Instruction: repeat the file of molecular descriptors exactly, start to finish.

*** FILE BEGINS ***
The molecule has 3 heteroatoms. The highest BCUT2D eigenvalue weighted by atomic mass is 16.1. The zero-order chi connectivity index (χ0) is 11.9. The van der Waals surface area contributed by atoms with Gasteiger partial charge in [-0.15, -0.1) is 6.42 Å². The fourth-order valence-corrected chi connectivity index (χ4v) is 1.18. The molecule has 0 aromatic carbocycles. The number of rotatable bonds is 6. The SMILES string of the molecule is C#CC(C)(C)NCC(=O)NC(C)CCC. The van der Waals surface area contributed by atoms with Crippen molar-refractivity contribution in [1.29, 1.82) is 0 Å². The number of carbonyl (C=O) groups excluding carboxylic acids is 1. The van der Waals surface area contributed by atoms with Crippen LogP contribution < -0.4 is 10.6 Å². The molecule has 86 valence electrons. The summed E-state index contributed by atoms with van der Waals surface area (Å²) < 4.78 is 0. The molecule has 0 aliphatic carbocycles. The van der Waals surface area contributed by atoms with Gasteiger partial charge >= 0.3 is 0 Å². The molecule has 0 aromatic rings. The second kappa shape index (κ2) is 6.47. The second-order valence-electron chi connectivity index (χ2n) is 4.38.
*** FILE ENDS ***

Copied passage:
The molecule has 3 heteroatoms. The highest BCUT2D eigenvalue weighted by atomic mass is 16.1. The zero-order chi connectivity index (χ0) is 11.9. The van der Waals surface area contributed by atoms with Gasteiger partial charge in [-0.15, -0.1) is 6.42 Å². The fourth-order valence-corrected chi connectivity index (χ4v) is 1.18. The molecule has 0 aromatic carbocycles. The number of rotatable bonds is 6. The SMILES string of the molecule is C#CC(C)(C)NCC(=O)NC(C)CCC. The van der Waals surface area contributed by atoms with Crippen molar-refractivity contribution in [1.29, 1.82) is 0 Å². The number of carbonyl (C=O) groups excluding carboxylic acids is 1. The van der Waals surface area contributed by atoms with Crippen LogP contribution < -0.4 is 10.6 Å². The molecule has 86 valence electrons. The summed E-state index contributed by atoms with van der Waals surface area (Å²) < 4.78 is 0. The molecule has 0 aliphatic carbocycles. The van der Waals surface area contributed by atoms with Gasteiger partial charge >= 0.3 is 0 Å². The molecule has 0 aromatic rings. The second kappa shape index (κ2) is 6.47. The second-order valence-electron chi connectivity index (χ2n) is 4.38.